Eating - Be careful to protect your appliances when you eat. The first few days, soft foods will be the best to eat. Throughout your treatment, avoid foods such as: tough meats, hard breads, nuts, sticky foods, gum, popcorn, ice, corn, chips, corn-on-the-cob, whole apples, uncooked carrots, sweets.
Loosening of Teeth - It is normal for your teeth to loosen during treatment. They must, so that the teeth can begin to move to their new position.
Loose Wire, Band or Bracket- Sometimes a wire, band or bracket may come loose. If a wire protrudes and becomes irritating, it can be turned down with a blunt instrument like a pencil eraser or a spoon until repaired. Also, try using wax to cover the tip of the wire, band or bracket that is bothering you. Please call our office if you need assistance.
Soreness - A few days after the braces are placed, there might be a general soreness in your month. This discomfort can be relieved by rinsing the mouth with warm salt water or taking Tylenol or other pain relievers. This soreness is expected and will soon go away. As a general rule, an emergency appointment may be made if there is something sticking out that you cannot take care of. Call our office as soon as a problem arises. It will be helpful if you can describe the loose or broken part.
Braces are orthodontic appliances custom designed by your orthodontist to realign your teeth to a more desirable position in your mouth or to correct other mouth and jaw imperfections. Make your treatment process easier and more effective by learning the names of components necessary to make the the process happen. This will make it easier for you to discuss problems that arise with us.
1. Archwire- The main wire that acts like a track along which the teeth are guided.
2. Brackets- Metal or ceramic devices having a center track designed to hold the archwire.
3. Direct Bonding- The bracket is cemented directly to the tooth surface.
4. Buccal Tubes- Attached to the bands on molars to hold the end of the archwire safely in place.
5. Bands- These are cemented in place to encircle the tooth and are attached to the brackets.
6. O-Ring- Used to hold the archwire in the bracket grooves.
7. Elastics- Elastic or rubber bands are sometimes attached to hooks on the band and used to exert a pulling force from upper to lower teeth.
8. Hooks- These are sometimes added to the bands or to the archwire for attaching the elastics.
9. Tie Wire- A twisted wire that may be used instead of O-ring to hold the archwire in the bracket grooves.
10. Head Gear Tube- Tube that the inner bow of the headgear fits into.
Your Role In This Process
It is important for you to do your part in making treatment a success. The following list contains a few helpful hints to progress your treatment.
Follow all directions faithfully. Ask questions if you do not understand. It will be easier to follow directions if they make sense to you. Keep all appointments. They are spaced to give you the best results. Expect some minor discomfort and discuss with us in advance the best ways of dealing with it.
Success and quick results depend more on you than anyone else.
Elastic bands move teeth by exerting a constant force on the teeth which need to be moved. If you do not wear the elastics as instructed, the treatment will be less effective. Here are some basic rules for elastics:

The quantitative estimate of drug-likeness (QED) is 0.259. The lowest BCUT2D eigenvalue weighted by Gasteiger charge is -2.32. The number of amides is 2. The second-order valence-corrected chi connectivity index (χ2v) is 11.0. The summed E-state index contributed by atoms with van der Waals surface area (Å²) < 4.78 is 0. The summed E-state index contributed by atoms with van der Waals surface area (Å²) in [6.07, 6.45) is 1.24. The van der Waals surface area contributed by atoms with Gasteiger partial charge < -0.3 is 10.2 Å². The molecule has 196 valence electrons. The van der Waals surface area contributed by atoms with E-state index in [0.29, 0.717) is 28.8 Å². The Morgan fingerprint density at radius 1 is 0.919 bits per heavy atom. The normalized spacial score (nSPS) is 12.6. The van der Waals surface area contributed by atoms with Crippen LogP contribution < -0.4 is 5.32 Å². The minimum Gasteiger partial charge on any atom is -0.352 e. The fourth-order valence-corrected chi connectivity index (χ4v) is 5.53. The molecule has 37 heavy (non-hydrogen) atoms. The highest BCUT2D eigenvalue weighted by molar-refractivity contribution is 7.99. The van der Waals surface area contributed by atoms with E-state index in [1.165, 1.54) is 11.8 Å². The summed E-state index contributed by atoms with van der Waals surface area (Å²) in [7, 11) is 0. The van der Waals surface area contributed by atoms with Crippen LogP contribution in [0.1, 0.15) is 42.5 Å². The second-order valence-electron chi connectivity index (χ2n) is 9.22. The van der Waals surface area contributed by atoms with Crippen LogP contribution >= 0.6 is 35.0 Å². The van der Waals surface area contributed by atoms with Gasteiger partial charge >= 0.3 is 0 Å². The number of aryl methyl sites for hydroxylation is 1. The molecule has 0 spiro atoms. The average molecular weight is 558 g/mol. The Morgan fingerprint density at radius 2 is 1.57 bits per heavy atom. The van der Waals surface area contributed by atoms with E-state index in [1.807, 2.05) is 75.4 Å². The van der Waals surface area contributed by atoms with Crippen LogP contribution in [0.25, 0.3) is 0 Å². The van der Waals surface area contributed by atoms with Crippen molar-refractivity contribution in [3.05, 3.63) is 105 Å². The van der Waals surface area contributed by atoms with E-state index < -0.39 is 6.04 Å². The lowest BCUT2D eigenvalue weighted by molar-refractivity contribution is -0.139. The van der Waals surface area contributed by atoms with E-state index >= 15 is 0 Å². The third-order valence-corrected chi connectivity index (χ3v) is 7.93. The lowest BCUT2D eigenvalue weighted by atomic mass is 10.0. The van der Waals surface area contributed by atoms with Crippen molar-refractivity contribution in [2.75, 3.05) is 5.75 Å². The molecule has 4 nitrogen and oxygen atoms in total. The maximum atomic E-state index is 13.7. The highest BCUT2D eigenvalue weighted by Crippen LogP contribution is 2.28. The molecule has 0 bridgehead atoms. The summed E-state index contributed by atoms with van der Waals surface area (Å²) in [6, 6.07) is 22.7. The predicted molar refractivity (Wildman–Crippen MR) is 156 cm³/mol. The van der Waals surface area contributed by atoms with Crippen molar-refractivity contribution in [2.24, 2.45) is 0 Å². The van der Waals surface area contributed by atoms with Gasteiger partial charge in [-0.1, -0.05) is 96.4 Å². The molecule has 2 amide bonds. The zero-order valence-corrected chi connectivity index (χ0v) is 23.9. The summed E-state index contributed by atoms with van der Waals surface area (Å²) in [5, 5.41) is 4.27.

Do not run out of elastics! Make sure you have plenty before you leave our office. Keep them with you at all times so that if one breaks, you can replace it immediately to continue the "moving force". Do not substitute a different size. We have provided the size elastic you need for optimal treatment. Change elastics twice a day or as we have instructed you.
Palatal Appliance Wear
The palatal appliances are used to widen the arch of the mouth and to improve the bite. You may feel an itchy sensation at the bridge of your nose and the roof of your mouth. This sensation means that the appliance is working, and it should go away very quickly.
After the orthodontist has cemented the appliance into place, you may be responsible for activating it as we have instructed you. When activating the appliance, always follow these rules:
Always ask someone to help you with your adjustment Loop the string (attached to the key) around finger. This is to keep you from swallowing the key! Insert the key into the hole in the center of the appliance and push the hole toward the back of the mouth. Do not turn key toward the front of the mouth! Carefully remove the key from the hole. Do not turn the key forward as you remove it from your mouth. Always keep the appliance clean. After eating, thoroughly rinse with water or mouthwash to remove food particles caught between the appliance and your palate. Using a waterpik (or something similar) in addition to brushing helps the cleaning process.
Brush, Brush and Then Brush Some More
This is more important than ever because the appliances you are wearing trap tiny particles of food and can contribute to an increase in tooth decay, plaque build-up and bad breath. Always brush immediately after eating, and do not forget to brush thoroughly. If you cannot brush immediately after eating, rinse your mouth vigorously several times with water or mouthwash. A waterpik is great to use in addition to brushing.
Be sure to brush along and under the gum line at a slight angle. It is good to brush the teeth the way they grow. Brush the upper teeth down and the lower teeth up. Brush at least 3 minutes (5 is best). You must floss even though it is hard to do with your braces. A floss threader can also be helpful in holding the floss for those hard-to-reach places.
Use a dental mirror after cleaning to see if the cleaning was thorough. A red plaque disclosing tablet is a good idea if you have the time. This will show you if you have more brushing to do. A proxibrush is another tool that comes in handy for hard-to-reach areas.